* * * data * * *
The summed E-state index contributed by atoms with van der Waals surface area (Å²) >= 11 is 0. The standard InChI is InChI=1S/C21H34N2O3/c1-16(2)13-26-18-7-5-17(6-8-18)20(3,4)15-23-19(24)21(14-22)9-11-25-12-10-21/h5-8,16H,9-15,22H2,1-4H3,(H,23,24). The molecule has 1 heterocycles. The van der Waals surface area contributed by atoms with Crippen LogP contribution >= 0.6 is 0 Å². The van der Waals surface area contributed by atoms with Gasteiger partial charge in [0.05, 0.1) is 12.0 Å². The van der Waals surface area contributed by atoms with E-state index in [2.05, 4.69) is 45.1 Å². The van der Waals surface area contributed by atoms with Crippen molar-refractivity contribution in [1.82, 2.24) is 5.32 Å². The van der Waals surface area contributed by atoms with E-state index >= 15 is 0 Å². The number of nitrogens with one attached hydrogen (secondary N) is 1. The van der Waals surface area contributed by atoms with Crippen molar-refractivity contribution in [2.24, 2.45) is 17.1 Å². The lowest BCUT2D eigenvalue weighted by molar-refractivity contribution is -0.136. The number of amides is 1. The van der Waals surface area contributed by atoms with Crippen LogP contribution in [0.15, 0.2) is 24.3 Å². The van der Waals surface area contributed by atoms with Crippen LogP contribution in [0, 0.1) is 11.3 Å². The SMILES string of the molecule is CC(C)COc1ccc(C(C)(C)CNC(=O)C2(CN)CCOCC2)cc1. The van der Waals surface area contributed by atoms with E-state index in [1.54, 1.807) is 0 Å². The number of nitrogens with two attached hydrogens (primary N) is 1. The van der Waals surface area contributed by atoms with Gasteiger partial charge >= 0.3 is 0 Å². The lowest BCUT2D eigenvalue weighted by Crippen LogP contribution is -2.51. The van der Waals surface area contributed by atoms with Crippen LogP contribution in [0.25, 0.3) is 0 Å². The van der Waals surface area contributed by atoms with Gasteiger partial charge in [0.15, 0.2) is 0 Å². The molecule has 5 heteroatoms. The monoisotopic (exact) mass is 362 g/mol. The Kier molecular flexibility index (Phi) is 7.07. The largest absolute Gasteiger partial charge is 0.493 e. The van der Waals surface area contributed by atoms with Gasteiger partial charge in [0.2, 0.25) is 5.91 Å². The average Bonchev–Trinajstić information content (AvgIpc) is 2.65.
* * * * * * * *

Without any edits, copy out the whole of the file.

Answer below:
The summed E-state index contributed by atoms with van der Waals surface area (Å²) >= 11 is 0. The standard InChI is InChI=1S/C21H34N2O3/c1-16(2)13-26-18-7-5-17(6-8-18)20(3,4)15-23-19(24)21(14-22)9-11-25-12-10-21/h5-8,16H,9-15,22H2,1-4H3,(H,23,24). The molecule has 1 heterocycles. The van der Waals surface area contributed by atoms with Crippen LogP contribution >= 0.6 is 0 Å². The van der Waals surface area contributed by atoms with Gasteiger partial charge in [0.05, 0.1) is 12.0 Å². The van der Waals surface area contributed by atoms with E-state index in [2.05, 4.69) is 45.1 Å². The van der Waals surface area contributed by atoms with Crippen molar-refractivity contribution in [1.82, 2.24) is 5.32 Å². The van der Waals surface area contributed by atoms with E-state index >= 15 is 0 Å². The number of nitrogens with one attached hydrogen (secondary N) is 1. The van der Waals surface area contributed by atoms with Crippen molar-refractivity contribution in [2.24, 2.45) is 17.1 Å². The lowest BCUT2D eigenvalue weighted by molar-refractivity contribution is -0.136. The number of amides is 1. The van der Waals surface area contributed by atoms with Crippen LogP contribution in [0.15, 0.2) is 24.3 Å². The van der Waals surface area contributed by atoms with Crippen LogP contribution in [0, 0.1) is 11.3 Å². The SMILES string of the molecule is CC(C)COc1ccc(C(C)(C)CNC(=O)C2(CN)CCOCC2)cc1. The van der Waals surface area contributed by atoms with E-state index in [1.54, 1.807) is 0 Å². The number of nitrogens with two attached hydrogens (primary N) is 1. The van der Waals surface area contributed by atoms with Gasteiger partial charge >= 0.3 is 0 Å². The lowest BCUT2D eigenvalue weighted by Crippen LogP contribution is -2.51. The van der Waals surface area contributed by atoms with Crippen LogP contribution in [0.25, 0.3) is 0 Å². The van der Waals surface area contributed by atoms with Gasteiger partial charge in [0.15, 0.2) is 0 Å². The molecule has 5 heteroatoms. The monoisotopic (exact) mass is 362 g/mol. The Kier molecular flexibility index (Phi) is 7.07. The largest absolute Gasteiger partial charge is 0.493 e. The van der Waals surface area contributed by atoms with Gasteiger partial charge in [0.2, 0.25) is 5.91 Å². The average Bonchev–Trinajstić information content (AvgIpc) is 2.65.